(HealthDay News)  For adults with symptomatic knee osteoarthritis (OA), vitamin D supplementation for two years does not reduce knee pain or cartilage volume loss compared to placebo, according to a study published in the Jan. 9 issue of the Journal of the American Medical Association.

Timothy McAlindon, DM, MPH, of the Tufts Medical Center in Boston, and colleagues conducted a two-year placebo-controlled trial involving 146 participants (62.4 years; 61% women) with symptomatic knee OA who were randomized to receive placebo or oral cholecalciferol 2,000IU/day with dose escalation to raise serum levels to >36ng/mL.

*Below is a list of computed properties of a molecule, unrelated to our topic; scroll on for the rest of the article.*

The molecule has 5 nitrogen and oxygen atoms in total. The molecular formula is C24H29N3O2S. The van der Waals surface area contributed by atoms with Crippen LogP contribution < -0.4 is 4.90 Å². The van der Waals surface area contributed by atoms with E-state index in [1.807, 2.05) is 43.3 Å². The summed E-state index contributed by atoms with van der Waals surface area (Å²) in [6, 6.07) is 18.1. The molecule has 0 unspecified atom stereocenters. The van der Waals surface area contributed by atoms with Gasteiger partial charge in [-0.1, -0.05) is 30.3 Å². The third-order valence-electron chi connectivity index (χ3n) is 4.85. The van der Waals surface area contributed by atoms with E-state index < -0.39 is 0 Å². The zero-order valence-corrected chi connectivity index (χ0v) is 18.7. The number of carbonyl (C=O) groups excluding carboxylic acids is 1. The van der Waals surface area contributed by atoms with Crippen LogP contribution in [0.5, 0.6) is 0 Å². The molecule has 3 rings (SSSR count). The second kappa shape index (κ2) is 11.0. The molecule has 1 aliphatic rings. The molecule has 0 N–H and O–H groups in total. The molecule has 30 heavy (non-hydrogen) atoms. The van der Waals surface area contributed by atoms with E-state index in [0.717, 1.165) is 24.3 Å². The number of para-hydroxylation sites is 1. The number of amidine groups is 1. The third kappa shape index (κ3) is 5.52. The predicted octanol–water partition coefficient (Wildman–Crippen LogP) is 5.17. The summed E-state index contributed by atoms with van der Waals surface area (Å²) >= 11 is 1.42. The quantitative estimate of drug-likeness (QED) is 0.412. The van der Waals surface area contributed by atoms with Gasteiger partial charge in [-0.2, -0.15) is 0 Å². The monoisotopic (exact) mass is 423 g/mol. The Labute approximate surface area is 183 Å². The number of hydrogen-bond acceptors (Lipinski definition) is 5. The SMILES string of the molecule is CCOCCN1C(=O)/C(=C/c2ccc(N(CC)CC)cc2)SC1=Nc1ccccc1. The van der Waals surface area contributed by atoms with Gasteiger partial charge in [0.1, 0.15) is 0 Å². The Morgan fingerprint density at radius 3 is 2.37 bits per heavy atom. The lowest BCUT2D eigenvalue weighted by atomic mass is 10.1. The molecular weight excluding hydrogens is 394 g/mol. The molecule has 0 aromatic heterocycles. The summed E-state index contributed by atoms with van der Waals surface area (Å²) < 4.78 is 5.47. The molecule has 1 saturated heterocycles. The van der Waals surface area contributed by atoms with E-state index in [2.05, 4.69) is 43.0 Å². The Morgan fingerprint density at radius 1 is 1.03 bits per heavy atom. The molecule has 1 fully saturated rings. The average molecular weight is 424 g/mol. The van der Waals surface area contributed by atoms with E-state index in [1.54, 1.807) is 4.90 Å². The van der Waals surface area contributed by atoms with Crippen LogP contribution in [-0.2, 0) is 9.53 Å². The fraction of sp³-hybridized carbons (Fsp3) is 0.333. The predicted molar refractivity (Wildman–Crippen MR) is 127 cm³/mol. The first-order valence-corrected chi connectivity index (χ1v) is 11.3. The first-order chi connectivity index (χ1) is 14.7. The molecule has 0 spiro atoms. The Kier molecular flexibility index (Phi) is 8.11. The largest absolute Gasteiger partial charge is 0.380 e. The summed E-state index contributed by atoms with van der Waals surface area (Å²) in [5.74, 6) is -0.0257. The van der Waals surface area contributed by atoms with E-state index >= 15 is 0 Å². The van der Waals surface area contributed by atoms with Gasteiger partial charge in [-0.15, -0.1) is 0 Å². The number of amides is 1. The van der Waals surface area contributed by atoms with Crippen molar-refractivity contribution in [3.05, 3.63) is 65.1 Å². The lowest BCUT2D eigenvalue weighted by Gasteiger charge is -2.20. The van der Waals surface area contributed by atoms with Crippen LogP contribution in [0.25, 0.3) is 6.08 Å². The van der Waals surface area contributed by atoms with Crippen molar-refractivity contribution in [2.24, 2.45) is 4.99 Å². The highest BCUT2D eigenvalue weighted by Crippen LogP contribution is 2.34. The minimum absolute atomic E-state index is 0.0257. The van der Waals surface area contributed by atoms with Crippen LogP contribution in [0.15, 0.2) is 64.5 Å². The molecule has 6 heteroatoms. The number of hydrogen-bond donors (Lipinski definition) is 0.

The researchers found that the mean serum 25-hydroxyvitamin D levels increased by a mean 16.1ng/mL and 2.1ng/mL in the treatment and placebo groups, respectively. Compared with the placebo group, the treatment group experienced significantly worse baseline knee pain and function. There was no significant difference at any time in the decrease in knee pain (mean, −2.31 in the treatment group vs. −1.46 in the placebo group). In both groups, the percentage of cartilage volume decreased by the same extent (mean, −4.3 and −4.25, respectively).

“In summary, the results of this trial together with recent observational data indicate that vitamin D does not have a major effect on knee OA symptoms or progression among individuals who have a 25-hydroxyvitamin D level >15ng/mL,” the authors write.

Several authors disclosed financial ties to the pharmaceutical industry.

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